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Private housing causes upgrade to construction output forecasts

The latest upgrades from the Construction Products Association show housing continuing to drive recovery, but questions remain over the sector’s future once government initiatives wind down.

The latest forecast update from the Construction Products Association offers further evidence of a tentative recovery for the industry.

Construction output is now expected to decline by just 0.5 per cent compared with the 1.5 per cent fall predicted in the summer, with whispers that we could potentially see a flat rate of growth by the year end.

This is forecast to be followed by growth of 2.7 per cent in 2014 and 4.6 per cent in 2015, compared with previous predictions of 2.2 and 4.5 per cent respectively.

Over the forecast period to 2017, the industry is looking at an average annual growth rate of 3.4 per cent.

Unsurprisingly, private housing remains the main driver. Significant growth in starts is still expected for the next few years, but this is now expected to be even more focused on 2013 and 2014, with a slowing over the rest of the forecast period.

Private housing starts surge early

Private housing starts are forecast to increase by 19 per cent this year and 15 per cent next year, fuelled by the huge uptake of the Help to Buy initiative.

Over the forecast period, starts are set to rise by 11 per cent a year on average, up from the 9 per cent predicted in the summer forecasts.

“We could quite easily argue that 2013’s growth could be higher,” says the association’s economics director Noble Francis. “Help To Buy seems to have given housebuilders confidence, and they will take advantage while [the initiative] is still there.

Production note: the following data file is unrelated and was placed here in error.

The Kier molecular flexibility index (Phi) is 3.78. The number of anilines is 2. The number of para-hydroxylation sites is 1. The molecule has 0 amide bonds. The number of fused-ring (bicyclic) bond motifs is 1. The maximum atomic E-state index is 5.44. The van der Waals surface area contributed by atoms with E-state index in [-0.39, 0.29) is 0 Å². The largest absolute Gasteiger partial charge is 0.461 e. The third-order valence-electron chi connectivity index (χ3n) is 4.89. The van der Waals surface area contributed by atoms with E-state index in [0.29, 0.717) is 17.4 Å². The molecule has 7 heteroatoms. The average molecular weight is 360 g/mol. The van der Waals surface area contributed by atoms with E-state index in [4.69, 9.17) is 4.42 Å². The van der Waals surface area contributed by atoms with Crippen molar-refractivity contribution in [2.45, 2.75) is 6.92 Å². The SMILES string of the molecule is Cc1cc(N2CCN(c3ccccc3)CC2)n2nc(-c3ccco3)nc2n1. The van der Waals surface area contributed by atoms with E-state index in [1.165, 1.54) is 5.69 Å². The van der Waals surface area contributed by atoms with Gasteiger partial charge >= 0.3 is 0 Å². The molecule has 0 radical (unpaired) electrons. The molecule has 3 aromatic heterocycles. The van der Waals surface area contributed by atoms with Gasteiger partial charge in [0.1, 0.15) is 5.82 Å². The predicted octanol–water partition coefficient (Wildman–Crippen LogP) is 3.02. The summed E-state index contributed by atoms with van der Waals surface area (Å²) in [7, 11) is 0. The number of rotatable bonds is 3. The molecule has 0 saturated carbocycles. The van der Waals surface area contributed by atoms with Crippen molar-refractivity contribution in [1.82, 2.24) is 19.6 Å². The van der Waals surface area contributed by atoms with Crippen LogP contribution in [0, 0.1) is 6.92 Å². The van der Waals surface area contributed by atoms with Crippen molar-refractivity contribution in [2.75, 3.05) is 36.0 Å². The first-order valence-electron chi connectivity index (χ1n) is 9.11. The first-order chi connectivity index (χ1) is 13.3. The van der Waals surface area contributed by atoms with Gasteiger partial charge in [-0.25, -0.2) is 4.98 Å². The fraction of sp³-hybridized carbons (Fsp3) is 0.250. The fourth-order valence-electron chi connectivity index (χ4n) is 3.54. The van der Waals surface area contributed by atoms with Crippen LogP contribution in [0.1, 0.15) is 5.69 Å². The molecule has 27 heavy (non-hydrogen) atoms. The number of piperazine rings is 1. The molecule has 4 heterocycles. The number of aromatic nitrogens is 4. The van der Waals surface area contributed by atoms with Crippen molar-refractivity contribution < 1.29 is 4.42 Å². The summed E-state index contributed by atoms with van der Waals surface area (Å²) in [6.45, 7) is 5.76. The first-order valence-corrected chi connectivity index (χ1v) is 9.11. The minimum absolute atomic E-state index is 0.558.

“We could quite easily argue that 2013’s growth could be higher”

Noble Francis, Construction Products Association

“The question is what will happen when the government policies finish. We have two assumptions: either the policies will be dropped or the government will keep them going or put in place a similar replacement.

“Either way we are unlikely to continue to see the growth rates we currently have.”

Rail growth set to slow

The infrastructure sub-sectors meanwhile are all forecast for comparatively strong growth against others across the industry.

Double-digit growth is expected in roads output in 2014 and 2015, but Dr Francis says “you can take that any way you want to, as this is coming from a low point” – referring to the 43.8 per cent decline the sub-sector recorded in 2012, which followed a 10.6 per cent drop in 2011.

“Even if our forecasts went to 2020, HS2 would not be included”

Noble Francis, Construction Products Association

The significant growth seen in rail, on the other hand, is expected to slow over the forecast period, with the association predicting flat levels in 2017 due to reservations over funding for the next wave of plans from Network Rail (CP5) as well as the peaking of activity on Crossrail.

The association has not factored in High Speed 2 within its assumptions. “Even if our forecasts went to 2020, it would not be included,” Dr Francis says.

Output growth widely expected

The average of the latest forecast updates from the association, Leading Edge and Experian show a decline of 1.5 per cent for this year, before a 2.3 per cent improvement in 2014 and 3.7 per cent growth in 2015.

Output forecasts Oct 13 various

The Construction Products Association is the most optimistic of these forecasters, but its predictions were compiled after the release of August output figures by the Office for National Statistics, which revealed growth of 4 per cent – a third consecutive year-on-year rise.

It is therefore likely that we shall see some further uplift from other commentators as more data and evidence emerges over the remainder of 2013.

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